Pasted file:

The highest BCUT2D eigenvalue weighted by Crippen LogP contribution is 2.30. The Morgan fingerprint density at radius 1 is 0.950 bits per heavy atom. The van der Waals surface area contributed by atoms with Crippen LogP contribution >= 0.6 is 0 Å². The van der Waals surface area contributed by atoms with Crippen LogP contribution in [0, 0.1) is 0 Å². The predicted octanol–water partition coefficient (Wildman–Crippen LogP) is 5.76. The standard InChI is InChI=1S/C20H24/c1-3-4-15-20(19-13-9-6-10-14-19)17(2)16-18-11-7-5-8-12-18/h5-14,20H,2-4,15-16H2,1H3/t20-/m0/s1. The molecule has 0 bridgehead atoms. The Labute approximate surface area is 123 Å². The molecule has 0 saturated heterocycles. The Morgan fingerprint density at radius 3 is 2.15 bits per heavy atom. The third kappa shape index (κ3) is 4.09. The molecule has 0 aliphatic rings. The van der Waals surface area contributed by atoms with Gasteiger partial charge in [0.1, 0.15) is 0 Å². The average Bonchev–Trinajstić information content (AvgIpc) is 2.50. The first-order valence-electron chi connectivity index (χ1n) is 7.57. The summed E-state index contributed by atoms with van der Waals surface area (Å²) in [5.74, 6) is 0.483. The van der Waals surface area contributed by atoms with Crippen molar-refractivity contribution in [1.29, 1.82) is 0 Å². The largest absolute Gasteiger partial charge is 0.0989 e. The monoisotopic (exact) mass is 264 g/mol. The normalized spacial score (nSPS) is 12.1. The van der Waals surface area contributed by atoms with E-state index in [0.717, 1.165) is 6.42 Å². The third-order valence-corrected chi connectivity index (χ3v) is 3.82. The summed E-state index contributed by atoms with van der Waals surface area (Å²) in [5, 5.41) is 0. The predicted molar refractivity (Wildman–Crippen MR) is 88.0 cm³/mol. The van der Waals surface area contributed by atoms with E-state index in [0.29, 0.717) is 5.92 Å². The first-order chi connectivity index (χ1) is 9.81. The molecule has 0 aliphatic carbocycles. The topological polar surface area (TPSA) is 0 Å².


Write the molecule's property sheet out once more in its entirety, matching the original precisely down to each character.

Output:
The highest BCUT2D eigenvalue weighted by Crippen LogP contribution is 2.30. The Morgan fingerprint density at radius 1 is 0.950 bits per heavy atom. The van der Waals surface area contributed by atoms with Crippen LogP contribution >= 0.6 is 0 Å². The van der Waals surface area contributed by atoms with Crippen LogP contribution in [0, 0.1) is 0 Å². The predicted octanol–water partition coefficient (Wildman–Crippen LogP) is 5.76. The standard InChI is InChI=1S/C20H24/c1-3-4-15-20(19-13-9-6-10-14-19)17(2)16-18-11-7-5-8-12-18/h5-14,20H,2-4,15-16H2,1H3/t20-/m0/s1. The molecule has 0 bridgehead atoms. The Labute approximate surface area is 123 Å². The molecule has 0 saturated heterocycles. The Morgan fingerprint density at radius 3 is 2.15 bits per heavy atom. The third kappa shape index (κ3) is 4.09. The molecule has 0 aliphatic rings. The van der Waals surface area contributed by atoms with Gasteiger partial charge in [0.1, 0.15) is 0 Å². The average Bonchev–Trinajstić information content (AvgIpc) is 2.50. The first-order valence-electron chi connectivity index (χ1n) is 7.57. The summed E-state index contributed by atoms with van der Waals surface area (Å²) in [5.74, 6) is 0.483. The van der Waals surface area contributed by atoms with Crippen molar-refractivity contribution in [1.29, 1.82) is 0 Å². The largest absolute Gasteiger partial charge is 0.0989 e. The monoisotopic (exact) mass is 264 g/mol. The normalized spacial score (nSPS) is 12.1. The van der Waals surface area contributed by atoms with E-state index in [0.717, 1.165) is 6.42 Å². The third-order valence-corrected chi connectivity index (χ3v) is 3.82. The summed E-state index contributed by atoms with van der Waals surface area (Å²) in [5, 5.41) is 0. The predicted molar refractivity (Wildman–Crippen MR) is 88.0 cm³/mol. The van der Waals surface area contributed by atoms with E-state index in [0.29, 0.717) is 5.92 Å². The first-order chi connectivity index (χ1) is 9.81. The molecule has 0 aliphatic carbocycles. The topological polar surface area (TPSA) is 0 Å².